Correct. AFTER the front baffle is attached, I plan is to slightly oversize each of the hardboard pieces, glue and then flush cut one-by-one as I cover the box. Back first, then the sides, bottom, top and finally the front face last. The sides and top/bottom will extend the full box depth from back to front baffle face, thereby covering up all the MDF end grain and giving a nice, smooth, nail-free surface to prime and paint. Hardboard veneer is the ultimate turd polish!

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Meh, just veneer those suckers
Wees juss nawt as soapisti...sewfistikate...uh.....classy as ya'll western carolinians wit yer fancee veneer...
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post #2621 of 3086 Old 11-09-2018, 04:58 AM - Thread Starter
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Idiot Mistake - Presented Without Comment













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post #2622 of 3086 Old 11-09-2018, 05:18 AM
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A little bondo will clear that up! Man, that's a lot of wood. 2.25" baffles are impressive!

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post #2623 of 3086 Old 11-09-2018, 05:37 AM
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Let me see if I have this straight. You are going to paint these cabinets with the equivalent of a finish of a truck bed (Duratex) and then you are going to hide them so that can only be heard and not seen. I know you like to beat yourself up (as many of us do) for making silly mistakes, but let this one go. When (if) you use Duratex, if you roll it on THICK (and multiple coats), it will cover all manner of sins. And based upon the above photos, it will more than make those satisfactory.

When I did my 4 sub enclosures, I was absolutely amazed at how "nice" it came out.And the pre-painted surface was far from "perfect"
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post #2624 of 3086 Old 11-09-2018, 06:21 AM - Thread Starter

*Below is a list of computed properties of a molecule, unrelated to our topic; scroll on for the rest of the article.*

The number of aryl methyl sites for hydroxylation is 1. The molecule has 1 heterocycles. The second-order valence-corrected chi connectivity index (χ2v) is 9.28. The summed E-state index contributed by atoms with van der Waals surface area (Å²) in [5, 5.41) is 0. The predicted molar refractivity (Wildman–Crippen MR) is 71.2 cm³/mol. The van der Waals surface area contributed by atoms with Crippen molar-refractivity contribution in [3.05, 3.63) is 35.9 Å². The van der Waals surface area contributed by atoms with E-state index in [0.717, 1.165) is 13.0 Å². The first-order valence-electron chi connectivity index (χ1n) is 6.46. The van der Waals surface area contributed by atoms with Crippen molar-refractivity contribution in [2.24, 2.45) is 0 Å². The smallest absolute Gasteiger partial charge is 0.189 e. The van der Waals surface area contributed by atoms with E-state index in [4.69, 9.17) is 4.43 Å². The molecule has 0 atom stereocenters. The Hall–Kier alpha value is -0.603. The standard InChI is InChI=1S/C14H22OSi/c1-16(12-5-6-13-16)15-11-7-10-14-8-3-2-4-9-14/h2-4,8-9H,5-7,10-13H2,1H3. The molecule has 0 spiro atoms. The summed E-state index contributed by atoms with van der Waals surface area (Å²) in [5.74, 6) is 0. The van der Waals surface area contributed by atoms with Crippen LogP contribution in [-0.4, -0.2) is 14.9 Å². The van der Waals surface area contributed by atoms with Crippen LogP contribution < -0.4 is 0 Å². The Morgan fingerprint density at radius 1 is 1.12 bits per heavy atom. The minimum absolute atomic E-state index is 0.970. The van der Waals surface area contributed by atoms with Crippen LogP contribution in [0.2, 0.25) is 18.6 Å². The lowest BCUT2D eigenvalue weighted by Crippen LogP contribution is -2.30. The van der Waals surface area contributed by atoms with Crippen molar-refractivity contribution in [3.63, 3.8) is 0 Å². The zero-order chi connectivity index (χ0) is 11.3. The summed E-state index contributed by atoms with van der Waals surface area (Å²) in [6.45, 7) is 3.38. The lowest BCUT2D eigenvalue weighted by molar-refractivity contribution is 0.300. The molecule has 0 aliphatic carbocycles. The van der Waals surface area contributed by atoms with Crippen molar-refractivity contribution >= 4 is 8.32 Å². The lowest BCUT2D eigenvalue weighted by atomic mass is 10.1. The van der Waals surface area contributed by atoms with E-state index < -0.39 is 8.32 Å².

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A little bondo will clear that up! Man, that's a lot of wood. 2.25" baffles are impressive!
The baffles are a full 3" thick. 2.25" is exposed and the last 0.75" is recessed into the cabinet and has the dados where the matrix bracing will nest.

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Let me see if I have this straight. You are going to paint these cabinets with the equivalent of a finish of a truck bed (Duratex) and then you are going to hide them so that can only be heard and not seen. I know you like to beat yourself up (as many of us do) for making silly mistakes, but let this one go. When (if) you use Duratex, if you roll it on THICK (and multiple coats), it will cover all manner of sins. And based upon the above photos, it will more than make those satisfactory.
I haven't fully decided if these will be painted with Duratex or some sort of durable laquer-based paint which I spray onto the cabinets. Either way the cabinets will be behind the screen wall and further covered by two layers of Linacoustic (so the large front face of these woofers has some sort of acoustic treatment). Your point is well-taken, but as mentioned above, I want to skin these cabinets with hardboard which requires I fill these gaps with wood filler.

Although these two 24" subs will be hidden in this installation, there could be a chance down the road that they are exposed since these subs will likely be with me until the day I die!!
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post #2625 of 3086 Old 11-09-2018, 07:34 AM
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I know @DougUSMC mentioned this approach when attaching the side panels, but rest assured it's exactly what I intended to do when attaching these hardboard pieces to the subs. No clamps, no cauls, just wide and even pressure from a few hundred pounds of real weight.